Adventures in Immediate Irreality

Max Blecher (Author) Michael Henry Heim (Translator)
Available

Description

Adventures in Immediate Irreality, the masterwork of the Romanian writer Max Blecher, vividly paints the crises of "irreality" that plagued him in his youth: eerie and unsettling mirages wherein he would glimpse future events. In gliding chapters that move with a peculiar dream logic of their own, this memoiristic novel sketches the tremulous, frightening, and exhilarating awakenings of a young man.

Product Details

Price
$14.95
Publisher
New Directions Publishing Corporation
Publish Date
February 17, 2015
Pages
128
Dimensions
5.4 X 0.5 X 8.1 inches | 0.35 pounds
Language
English
Type
Paperback
EAN/UPC
9780811217606
BISAC Categories:

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About the Author

Max Blecher, born in 1909 into a Jewish family in Romania, contracted tuberculosis of the spine at 19, and spent the rest of his life in hospitals. Despite his illness, he wrote steadily and carried on an intense correspondence with many, including André Breton, André Gide, and Martin Heidegger. He died at the age of 28.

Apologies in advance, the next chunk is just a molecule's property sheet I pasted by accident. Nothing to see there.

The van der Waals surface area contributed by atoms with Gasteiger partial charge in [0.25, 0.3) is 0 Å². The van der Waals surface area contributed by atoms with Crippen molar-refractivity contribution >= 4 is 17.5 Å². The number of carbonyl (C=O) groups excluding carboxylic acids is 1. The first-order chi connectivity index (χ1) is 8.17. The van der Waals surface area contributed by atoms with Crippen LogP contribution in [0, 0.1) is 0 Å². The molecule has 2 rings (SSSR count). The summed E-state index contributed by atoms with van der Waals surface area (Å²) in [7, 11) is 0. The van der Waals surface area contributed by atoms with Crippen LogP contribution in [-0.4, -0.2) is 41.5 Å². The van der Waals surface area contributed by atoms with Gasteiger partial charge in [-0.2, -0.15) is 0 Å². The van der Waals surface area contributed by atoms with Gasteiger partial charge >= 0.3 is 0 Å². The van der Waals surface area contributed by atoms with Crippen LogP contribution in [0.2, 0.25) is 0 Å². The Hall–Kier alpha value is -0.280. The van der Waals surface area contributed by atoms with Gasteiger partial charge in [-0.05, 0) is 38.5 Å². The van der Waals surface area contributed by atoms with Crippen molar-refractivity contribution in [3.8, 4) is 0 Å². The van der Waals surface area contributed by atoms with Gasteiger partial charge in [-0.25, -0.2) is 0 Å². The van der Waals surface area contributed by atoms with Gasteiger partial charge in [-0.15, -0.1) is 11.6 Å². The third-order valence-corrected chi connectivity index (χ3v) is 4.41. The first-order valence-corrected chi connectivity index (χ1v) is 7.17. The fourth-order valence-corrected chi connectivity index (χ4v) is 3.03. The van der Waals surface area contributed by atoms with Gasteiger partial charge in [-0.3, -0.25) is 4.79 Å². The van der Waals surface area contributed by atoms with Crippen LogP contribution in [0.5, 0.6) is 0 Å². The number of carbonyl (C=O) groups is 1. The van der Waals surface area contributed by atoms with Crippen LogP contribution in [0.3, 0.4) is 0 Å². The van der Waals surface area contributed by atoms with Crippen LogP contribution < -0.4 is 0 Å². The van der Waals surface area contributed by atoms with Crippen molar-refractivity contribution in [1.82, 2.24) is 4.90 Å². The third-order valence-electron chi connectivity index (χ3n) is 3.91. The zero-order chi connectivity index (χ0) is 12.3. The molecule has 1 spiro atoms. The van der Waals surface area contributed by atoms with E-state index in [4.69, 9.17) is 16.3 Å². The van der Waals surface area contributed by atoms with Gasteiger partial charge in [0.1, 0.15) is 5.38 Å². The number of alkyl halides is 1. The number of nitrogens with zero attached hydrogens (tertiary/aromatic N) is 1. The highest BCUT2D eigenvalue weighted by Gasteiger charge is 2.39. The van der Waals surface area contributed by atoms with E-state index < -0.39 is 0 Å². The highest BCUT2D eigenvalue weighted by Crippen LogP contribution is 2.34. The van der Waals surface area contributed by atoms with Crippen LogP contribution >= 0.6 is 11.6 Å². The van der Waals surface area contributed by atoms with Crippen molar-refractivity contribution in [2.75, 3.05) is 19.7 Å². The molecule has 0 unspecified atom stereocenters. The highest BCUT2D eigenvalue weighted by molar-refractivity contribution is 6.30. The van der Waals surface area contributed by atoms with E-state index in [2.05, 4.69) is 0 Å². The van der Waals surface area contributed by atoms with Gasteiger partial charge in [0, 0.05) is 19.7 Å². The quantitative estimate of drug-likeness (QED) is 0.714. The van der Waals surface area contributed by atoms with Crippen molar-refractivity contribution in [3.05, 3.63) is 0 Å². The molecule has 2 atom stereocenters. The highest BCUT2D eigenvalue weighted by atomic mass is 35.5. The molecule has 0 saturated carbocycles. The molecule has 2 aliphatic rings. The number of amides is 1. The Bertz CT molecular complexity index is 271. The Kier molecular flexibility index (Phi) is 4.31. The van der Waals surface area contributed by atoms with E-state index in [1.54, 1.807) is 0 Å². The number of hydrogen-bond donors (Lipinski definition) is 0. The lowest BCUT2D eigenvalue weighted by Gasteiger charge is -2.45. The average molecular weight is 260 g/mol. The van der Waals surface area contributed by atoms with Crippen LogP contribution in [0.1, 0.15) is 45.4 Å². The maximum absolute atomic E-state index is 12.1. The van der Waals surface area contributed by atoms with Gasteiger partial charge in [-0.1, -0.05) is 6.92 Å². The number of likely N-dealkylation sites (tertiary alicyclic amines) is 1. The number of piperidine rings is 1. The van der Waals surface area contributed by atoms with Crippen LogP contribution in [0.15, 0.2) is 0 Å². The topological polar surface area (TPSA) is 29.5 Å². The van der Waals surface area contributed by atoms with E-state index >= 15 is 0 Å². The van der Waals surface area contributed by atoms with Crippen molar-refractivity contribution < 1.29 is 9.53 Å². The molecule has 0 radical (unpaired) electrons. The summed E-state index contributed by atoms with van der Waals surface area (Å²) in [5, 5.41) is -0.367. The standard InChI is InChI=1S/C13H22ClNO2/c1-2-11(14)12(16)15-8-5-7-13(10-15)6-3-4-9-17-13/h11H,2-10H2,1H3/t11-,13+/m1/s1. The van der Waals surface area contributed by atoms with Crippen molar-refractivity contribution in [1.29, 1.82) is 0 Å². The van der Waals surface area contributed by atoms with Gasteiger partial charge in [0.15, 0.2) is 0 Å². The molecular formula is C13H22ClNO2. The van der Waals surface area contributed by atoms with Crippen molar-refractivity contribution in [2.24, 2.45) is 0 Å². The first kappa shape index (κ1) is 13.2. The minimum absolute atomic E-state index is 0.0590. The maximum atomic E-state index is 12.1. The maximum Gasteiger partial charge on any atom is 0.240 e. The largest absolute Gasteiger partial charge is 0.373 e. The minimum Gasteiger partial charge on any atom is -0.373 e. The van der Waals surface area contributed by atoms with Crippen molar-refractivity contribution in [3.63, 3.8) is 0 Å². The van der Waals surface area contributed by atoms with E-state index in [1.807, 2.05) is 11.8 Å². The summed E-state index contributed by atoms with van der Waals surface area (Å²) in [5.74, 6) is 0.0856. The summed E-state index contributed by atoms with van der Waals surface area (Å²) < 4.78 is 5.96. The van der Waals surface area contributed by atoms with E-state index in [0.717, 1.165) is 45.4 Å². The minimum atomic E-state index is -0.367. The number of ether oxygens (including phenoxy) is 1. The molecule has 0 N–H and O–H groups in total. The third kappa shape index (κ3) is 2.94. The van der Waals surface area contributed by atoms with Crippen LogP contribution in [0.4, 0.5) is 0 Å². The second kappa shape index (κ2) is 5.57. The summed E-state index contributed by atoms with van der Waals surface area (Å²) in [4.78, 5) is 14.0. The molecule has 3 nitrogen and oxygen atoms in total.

Working with great Czech, Russian, Serbo-Croatian, French, Italian, German, and Dutch authors, Michael Henry Heim--one of America's greatest translators--won many awards, including the Helen and Kurt Wolff Prize, the PEN/Ralph Manheim Medal for Translation and the PEN Translation Prize.

Reviews

Sleekly liquid work, the poetry of seething matter itself.--Dustin Illingworth
This is, in any case, a book deserving of new readers, by a writer whose remaining body of work I can only hope will finally appear in its entirety in this country.
An extraordinary writer, in the family of Kafka and Bruno Schulz. A short life, overwhelmed by disease; a small--but great--magical work. Hallucinatory, intense, and deeply authentic, its literary force is fueled, paradoxically and not entirely, by an acute sensitivity and ardor.--Norman Manea
When you read his books it's hard to believe your eyes. The author of this masterpiece was a twenty-five-year-old already weakened by disease, but Blecher's words don't merely describe the objects--they dig their talons into the things and hoist them high.--Herta Müller
Blecher has often been compared to Kafka (and not without reason), but the strongest connection, however, is with Salvador Dalí. Like Dalí's 'soft clocks, ' everything here is about to melt. It is as though Blecher's world is always on the verge of ontological collapse; from behind the veil of things, nothingness stares out at him.